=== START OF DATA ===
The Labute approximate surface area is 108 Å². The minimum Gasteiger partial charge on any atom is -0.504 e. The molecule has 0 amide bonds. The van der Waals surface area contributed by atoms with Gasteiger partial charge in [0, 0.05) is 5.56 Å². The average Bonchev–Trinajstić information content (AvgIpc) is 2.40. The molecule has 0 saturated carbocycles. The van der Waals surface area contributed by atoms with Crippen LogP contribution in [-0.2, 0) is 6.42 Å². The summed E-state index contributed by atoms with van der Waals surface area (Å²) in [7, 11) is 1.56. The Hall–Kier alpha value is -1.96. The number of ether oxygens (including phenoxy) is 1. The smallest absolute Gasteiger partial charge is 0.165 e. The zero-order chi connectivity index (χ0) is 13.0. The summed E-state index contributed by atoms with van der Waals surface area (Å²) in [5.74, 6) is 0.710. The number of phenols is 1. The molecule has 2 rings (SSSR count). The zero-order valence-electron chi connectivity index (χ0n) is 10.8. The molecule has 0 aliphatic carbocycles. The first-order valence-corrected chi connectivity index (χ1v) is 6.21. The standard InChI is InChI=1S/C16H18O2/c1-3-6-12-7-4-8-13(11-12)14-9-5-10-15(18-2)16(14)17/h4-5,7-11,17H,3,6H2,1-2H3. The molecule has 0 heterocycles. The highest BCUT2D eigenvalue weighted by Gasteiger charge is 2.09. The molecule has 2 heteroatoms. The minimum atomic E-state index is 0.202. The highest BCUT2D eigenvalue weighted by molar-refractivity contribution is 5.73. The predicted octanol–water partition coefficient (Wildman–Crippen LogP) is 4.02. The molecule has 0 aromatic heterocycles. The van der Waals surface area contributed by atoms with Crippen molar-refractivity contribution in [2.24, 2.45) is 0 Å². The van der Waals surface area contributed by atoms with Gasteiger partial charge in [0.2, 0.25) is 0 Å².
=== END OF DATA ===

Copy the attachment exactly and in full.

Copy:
The Labute approximate surface area is 108 Å². The minimum Gasteiger partial charge on any atom is -0.504 e. The molecule has 0 amide bonds. The van der Waals surface area contributed by atoms with Gasteiger partial charge in [0, 0.05) is 5.56 Å². The average Bonchev–Trinajstić information content (AvgIpc) is 2.40. The molecule has 0 saturated carbocycles. The van der Waals surface area contributed by atoms with Crippen LogP contribution in [-0.2, 0) is 6.42 Å². The summed E-state index contributed by atoms with van der Waals surface area (Å²) in [7, 11) is 1.56. The Hall–Kier alpha value is -1.96. The number of ether oxygens (including phenoxy) is 1. The smallest absolute Gasteiger partial charge is 0.165 e. The zero-order chi connectivity index (χ0) is 13.0. The summed E-state index contributed by atoms with van der Waals surface area (Å²) in [5.74, 6) is 0.710. The number of phenols is 1. The molecule has 2 rings (SSSR count). The zero-order valence-electron chi connectivity index (χ0n) is 10.8. The molecule has 0 aliphatic carbocycles. The first-order valence-corrected chi connectivity index (χ1v) is 6.21. The standard InChI is InChI=1S/C16H18O2/c1-3-6-12-7-4-8-13(11-12)14-9-5-10-15(18-2)16(14)17/h4-5,7-11,17H,3,6H2,1-2H3. The molecule has 0 heterocycles. The highest BCUT2D eigenvalue weighted by Gasteiger charge is 2.09. The molecule has 2 heteroatoms. The minimum atomic E-state index is 0.202. The highest BCUT2D eigenvalue weighted by molar-refractivity contribution is 5.73. The predicted octanol–water partition coefficient (Wildman–Crippen LogP) is 4.02. The molecule has 0 aromatic heterocycles. The van der Waals surface area contributed by atoms with Crippen molar-refractivity contribution in [2.24, 2.45) is 0 Å². The van der Waals surface area contributed by atoms with Gasteiger partial charge in [0.2, 0.25) is 0 Å².